Work appears to have been resumed on the nave in the 14th century, but it was not finished until the 15th century. The only documentary evidence is a grant of permission for a monk of Whitby to embark on a fundraising campaign in 1338, recorded in the Whitby Cartulary (a compilation of the charters by which the monastery had been given property and legal privileges).


The remains of the nave have been loosely dated on the basis of architectural style.


There were doubtless extensive monastic buildings south of the abbey church, but they were almost completely demolished after the abbey’s suppression in 1539.


Mount Grace Priory


Mount Grace Priory is the best-preserved of the nine successful Carthusian monasteries founded in medieval England.


Founded in 1398 by Thomas de Holland, Duke of Surrey and nephew of Richard II, it was an expression of the fashion for piety and strict living of the time.


Unlike other monks, Carthusians lived as near-hermits, spending most of the time alone in their individual cells.


Mount Grace was one of the last monasteries in Yorkshire to be suppressed, in December 1539.


In the 17th century the ruins of its guest house were remodelled as a mansion, which was extended and restored at the beginning of the 20th century in Arts and Crafts style.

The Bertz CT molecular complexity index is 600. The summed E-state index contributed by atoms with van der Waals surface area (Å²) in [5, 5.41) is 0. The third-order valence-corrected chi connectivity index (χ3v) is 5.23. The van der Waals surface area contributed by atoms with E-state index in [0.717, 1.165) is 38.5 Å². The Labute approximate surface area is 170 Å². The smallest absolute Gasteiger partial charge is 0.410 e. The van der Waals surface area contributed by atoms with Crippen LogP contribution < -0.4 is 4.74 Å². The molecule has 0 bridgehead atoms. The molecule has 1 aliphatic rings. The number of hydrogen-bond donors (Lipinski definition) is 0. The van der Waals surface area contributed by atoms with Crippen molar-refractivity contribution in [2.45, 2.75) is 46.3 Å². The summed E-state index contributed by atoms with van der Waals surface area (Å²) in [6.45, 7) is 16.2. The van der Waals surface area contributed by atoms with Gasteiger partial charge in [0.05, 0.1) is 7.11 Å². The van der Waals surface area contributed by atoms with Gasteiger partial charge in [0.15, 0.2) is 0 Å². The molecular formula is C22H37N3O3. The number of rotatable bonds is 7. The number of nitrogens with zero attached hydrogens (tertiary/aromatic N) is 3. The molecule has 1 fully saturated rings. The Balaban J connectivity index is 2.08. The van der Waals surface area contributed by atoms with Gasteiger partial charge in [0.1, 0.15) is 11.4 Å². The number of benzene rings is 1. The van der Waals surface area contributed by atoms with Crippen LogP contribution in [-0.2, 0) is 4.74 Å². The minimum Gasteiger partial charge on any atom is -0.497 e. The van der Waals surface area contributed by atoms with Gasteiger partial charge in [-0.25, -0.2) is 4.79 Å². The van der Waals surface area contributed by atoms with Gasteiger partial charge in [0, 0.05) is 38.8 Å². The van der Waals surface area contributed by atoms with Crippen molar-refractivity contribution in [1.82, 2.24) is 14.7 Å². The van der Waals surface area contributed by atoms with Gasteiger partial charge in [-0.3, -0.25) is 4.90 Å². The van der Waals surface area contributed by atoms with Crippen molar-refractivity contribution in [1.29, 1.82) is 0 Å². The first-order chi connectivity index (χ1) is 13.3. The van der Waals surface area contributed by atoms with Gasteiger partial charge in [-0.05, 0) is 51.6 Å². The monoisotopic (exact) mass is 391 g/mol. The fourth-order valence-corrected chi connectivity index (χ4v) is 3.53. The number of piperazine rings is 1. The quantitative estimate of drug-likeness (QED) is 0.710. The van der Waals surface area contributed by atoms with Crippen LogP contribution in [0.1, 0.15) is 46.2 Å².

Rievaulx Abbey


Rievaulx Abbey, founded in 1132, was the first Cistercian abbey to be established in the north of England.


It quickly became one of the most powerful and spiritually renowned centres of monasticism in Britain, housing a 650-strong community at its peak in the 1160s under its most famous abbot, Aelred.


The monastery was suppressed in 1538, but the spectacular abbey ruins became a popular subject for Romantic artists in the 18th and 19th centuries.


Bolton Abbey and Priory


In about 1120 a group of black-robed Augustinian canons and their Prior set up a small religious community in the nearby village of Embsay, two miles from Skipton. Some thirty five years later, in 1154 or 1155, they decided to move and make a fresh start in the more accessible and sheltered pastures by the village of Bolton.


The Augustinian canons soon became accepted by the villagers and the people of the surrounding area. They not only lived together like monks but were also ordained priests, and so were very much involved in village life.


Over the centuries the Priory grew and prospered, despite occasional setbacks caused by raiding Scots, severe winters, agricultural disasters and the Black Death from to 1348 to 1350.